Extra virgin olive oil (EVOO) prices in Greece are skyrocketing even before the harvest for 2023. Experts say that oil production will not exceed a maximum of 180,000 tons, or about what Crete alone produced last season.
Focusing on Crete, the vice president of the Union of Agricultural Cooperatives of Heraklion, Myron Chiletzakis, said the island will not reach 40,000 tons this year. Chiletzakis also noted that the wholesale price of olive oil in Crete is around €8.40 ($9) per liter. This means the retail price will be around €12 to €15 during the Winter months.
The world outlook is the same. The International Olive Council has blamed climate change and extreme drought as causing a complex situation just short of an EVOO crisis. This Summer’s intense heat wave at a critical time was devastating for most growers in Greece, Italy, Spain, and the Eastern Mediterranean.
In Syria, for instance, growers and consumers are looking at a massive downturn in oil production this harvest season. The Ministry of Agriculture recently released a report projecting production to reach an estimated 49,000 metric tonnes, compared to 140,000 metric tonnes produced in 2022/23.
Finally, on the consumer end of the situation, a recent US Department of Agriculture (USDA) report reveals that the average price in August was 130% higher than the previous year. Worldwide wholesale prices have gone so high that the criminal world has turned to high-jacking shipments. One report told of 50,000 liters of extra virgin olive oil, valued at over €420,000 ($450,000), stolen from a Spanish oil mill in August.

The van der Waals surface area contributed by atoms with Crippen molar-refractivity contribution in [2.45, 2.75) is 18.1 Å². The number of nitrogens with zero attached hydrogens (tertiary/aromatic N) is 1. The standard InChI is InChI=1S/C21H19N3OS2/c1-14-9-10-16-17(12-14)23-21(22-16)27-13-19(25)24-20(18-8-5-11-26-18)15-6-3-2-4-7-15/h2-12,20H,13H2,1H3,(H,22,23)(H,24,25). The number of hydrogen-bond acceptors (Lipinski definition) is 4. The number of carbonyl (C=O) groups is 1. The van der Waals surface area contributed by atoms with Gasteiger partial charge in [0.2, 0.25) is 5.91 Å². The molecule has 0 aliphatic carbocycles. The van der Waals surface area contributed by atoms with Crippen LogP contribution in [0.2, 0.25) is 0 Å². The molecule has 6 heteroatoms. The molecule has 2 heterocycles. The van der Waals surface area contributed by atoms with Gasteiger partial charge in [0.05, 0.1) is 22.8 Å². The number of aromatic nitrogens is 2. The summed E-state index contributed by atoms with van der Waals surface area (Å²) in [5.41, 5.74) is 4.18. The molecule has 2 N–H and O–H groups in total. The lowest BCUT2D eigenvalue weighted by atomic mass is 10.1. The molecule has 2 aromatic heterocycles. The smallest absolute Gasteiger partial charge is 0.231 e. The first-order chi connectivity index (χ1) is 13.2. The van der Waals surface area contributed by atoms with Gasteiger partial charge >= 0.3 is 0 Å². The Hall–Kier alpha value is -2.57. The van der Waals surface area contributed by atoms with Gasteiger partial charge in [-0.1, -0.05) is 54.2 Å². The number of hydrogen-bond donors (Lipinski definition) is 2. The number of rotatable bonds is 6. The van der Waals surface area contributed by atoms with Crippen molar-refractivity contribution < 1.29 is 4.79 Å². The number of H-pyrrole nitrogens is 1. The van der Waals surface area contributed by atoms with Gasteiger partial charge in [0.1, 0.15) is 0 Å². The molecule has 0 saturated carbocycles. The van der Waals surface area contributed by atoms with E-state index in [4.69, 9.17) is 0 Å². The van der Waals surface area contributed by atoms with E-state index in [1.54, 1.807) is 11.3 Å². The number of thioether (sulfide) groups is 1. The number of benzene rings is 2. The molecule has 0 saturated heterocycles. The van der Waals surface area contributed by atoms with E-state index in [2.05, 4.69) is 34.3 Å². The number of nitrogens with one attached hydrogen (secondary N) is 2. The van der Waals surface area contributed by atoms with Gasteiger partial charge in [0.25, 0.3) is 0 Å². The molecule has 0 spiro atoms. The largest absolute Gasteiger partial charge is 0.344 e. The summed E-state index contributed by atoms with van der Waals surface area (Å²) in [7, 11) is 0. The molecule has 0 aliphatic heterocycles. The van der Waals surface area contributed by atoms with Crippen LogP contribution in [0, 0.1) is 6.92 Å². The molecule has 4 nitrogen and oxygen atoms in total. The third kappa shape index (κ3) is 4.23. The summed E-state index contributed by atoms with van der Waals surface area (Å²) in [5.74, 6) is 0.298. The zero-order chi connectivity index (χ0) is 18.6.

Here in Crete, the blooming oil prices for EVOO will make the commodity known as “Liquid Gold” a genuine luxury item, especially for hotels and restaurants serving different varieties. We have tasted several award-winning brands, including Lassithi’s Skoutari (Instagram above) and Taxidi, at the famous Peskesi restaurant in Heraklion. I cannot imagine what prices Crete’s best high-quality finishing oils will bring after the harvest. The bottom line is that producers and consumers will measure each drop this year.